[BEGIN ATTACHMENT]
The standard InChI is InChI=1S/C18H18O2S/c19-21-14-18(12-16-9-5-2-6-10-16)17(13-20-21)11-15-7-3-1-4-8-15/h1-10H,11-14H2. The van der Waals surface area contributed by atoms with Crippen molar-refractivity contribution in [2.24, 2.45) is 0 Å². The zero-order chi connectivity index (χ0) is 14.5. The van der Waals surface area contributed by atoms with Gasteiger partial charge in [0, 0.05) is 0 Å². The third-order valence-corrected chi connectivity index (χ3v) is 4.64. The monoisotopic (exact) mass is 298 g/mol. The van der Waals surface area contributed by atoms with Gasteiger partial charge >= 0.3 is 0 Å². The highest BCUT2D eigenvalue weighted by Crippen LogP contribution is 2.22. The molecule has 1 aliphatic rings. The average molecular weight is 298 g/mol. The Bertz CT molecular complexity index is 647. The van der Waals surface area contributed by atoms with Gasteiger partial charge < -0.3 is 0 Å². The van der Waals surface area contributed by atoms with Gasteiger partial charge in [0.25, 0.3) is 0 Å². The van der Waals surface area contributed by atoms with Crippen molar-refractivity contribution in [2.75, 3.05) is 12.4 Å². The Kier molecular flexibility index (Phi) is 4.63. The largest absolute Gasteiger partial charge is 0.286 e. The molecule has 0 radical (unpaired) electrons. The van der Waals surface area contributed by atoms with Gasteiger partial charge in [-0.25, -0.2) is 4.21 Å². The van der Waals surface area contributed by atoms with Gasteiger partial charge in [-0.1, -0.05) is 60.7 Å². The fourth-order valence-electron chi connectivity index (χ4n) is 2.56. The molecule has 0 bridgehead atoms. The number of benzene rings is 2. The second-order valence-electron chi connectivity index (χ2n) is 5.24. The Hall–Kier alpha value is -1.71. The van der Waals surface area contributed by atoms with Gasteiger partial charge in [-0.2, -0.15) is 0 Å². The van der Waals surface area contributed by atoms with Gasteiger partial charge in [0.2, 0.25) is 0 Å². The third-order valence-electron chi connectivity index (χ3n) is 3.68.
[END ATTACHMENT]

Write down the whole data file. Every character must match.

The standard InChI is InChI=1S/C18H18O2S/c19-21-14-18(12-16-9-5-2-6-10-16)17(13-20-21)11-15-7-3-1-4-8-15/h1-10H,11-14H2. The van der Waals surface area contributed by atoms with Crippen molar-refractivity contribution in [2.24, 2.45) is 0 Å². The zero-order chi connectivity index (χ0) is 14.5. The van der Waals surface area contributed by atoms with Gasteiger partial charge in [0, 0.05) is 0 Å². The third-order valence-corrected chi connectivity index (χ3v) is 4.64. The monoisotopic (exact) mass is 298 g/mol. The van der Waals surface area contributed by atoms with Gasteiger partial charge >= 0.3 is 0 Å². The highest BCUT2D eigenvalue weighted by Crippen LogP contribution is 2.22. The molecule has 1 aliphatic rings. The average molecular weight is 298 g/mol. The Bertz CT molecular complexity index is 647. The van der Waals surface area contributed by atoms with Gasteiger partial charge < -0.3 is 0 Å². The van der Waals surface area contributed by atoms with Gasteiger partial charge in [0.25, 0.3) is 0 Å². The van der Waals surface area contributed by atoms with Crippen molar-refractivity contribution in [2.75, 3.05) is 12.4 Å². The Kier molecular flexibility index (Phi) is 4.63. The largest absolute Gasteiger partial charge is 0.286 e. The molecule has 0 radical (unpaired) electrons. The van der Waals surface area contributed by atoms with Gasteiger partial charge in [-0.25, -0.2) is 4.21 Å². The van der Waals surface area contributed by atoms with Gasteiger partial charge in [-0.1, -0.05) is 60.7 Å². The fourth-order valence-electron chi connectivity index (χ4n) is 2.56. The molecule has 0 bridgehead atoms. The number of benzene rings is 2. The second-order valence-electron chi connectivity index (χ2n) is 5.24. The Hall–Kier alpha value is -1.71. The van der Waals surface area contributed by atoms with Gasteiger partial charge in [-0.2, -0.15) is 0 Å². The van der Waals surface area contributed by atoms with Gasteiger partial charge in [0.2, 0.25) is 0 Å². The third-order valence-electron chi connectivity index (χ3n) is 3.68.